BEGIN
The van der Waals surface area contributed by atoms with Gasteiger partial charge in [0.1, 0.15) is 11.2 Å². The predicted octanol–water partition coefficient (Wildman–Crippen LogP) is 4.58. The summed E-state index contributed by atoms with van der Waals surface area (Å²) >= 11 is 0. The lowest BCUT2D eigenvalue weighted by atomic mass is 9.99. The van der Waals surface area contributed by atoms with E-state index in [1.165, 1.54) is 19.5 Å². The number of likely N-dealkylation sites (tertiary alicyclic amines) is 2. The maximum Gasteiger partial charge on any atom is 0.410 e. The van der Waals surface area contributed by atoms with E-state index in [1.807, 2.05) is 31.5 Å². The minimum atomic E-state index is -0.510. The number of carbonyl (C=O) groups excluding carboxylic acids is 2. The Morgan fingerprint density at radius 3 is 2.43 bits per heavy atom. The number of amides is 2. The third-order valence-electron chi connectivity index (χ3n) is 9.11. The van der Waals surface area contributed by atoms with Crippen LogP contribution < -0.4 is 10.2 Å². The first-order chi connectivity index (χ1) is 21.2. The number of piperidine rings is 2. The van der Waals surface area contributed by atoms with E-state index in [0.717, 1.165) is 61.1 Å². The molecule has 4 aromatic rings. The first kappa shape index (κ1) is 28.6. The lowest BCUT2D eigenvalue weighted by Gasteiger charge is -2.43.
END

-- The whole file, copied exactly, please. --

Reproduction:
The van der Waals surface area contributed by atoms with Gasteiger partial charge in [0.1, 0.15) is 11.2 Å². The predicted octanol–water partition coefficient (Wildman–Crippen LogP) is 4.58. The summed E-state index contributed by atoms with van der Waals surface area (Å²) >= 11 is 0. The lowest BCUT2D eigenvalue weighted by atomic mass is 9.99. The van der Waals surface area contributed by atoms with E-state index in [1.165, 1.54) is 19.5 Å². The number of likely N-dealkylation sites (tertiary alicyclic amines) is 2. The maximum Gasteiger partial charge on any atom is 0.410 e. The van der Waals surface area contributed by atoms with E-state index in [1.807, 2.05) is 31.5 Å². The minimum atomic E-state index is -0.510. The number of carbonyl (C=O) groups excluding carboxylic acids is 2. The Morgan fingerprint density at radius 3 is 2.43 bits per heavy atom. The number of amides is 2. The third-order valence-electron chi connectivity index (χ3n) is 9.11. The van der Waals surface area contributed by atoms with Crippen LogP contribution < -0.4 is 10.2 Å². The first-order chi connectivity index (χ1) is 21.2. The number of piperidine rings is 2. The van der Waals surface area contributed by atoms with E-state index in [0.717, 1.165) is 61.1 Å². The molecule has 4 aromatic rings. The first kappa shape index (κ1) is 28.6. The lowest BCUT2D eigenvalue weighted by Gasteiger charge is -2.43.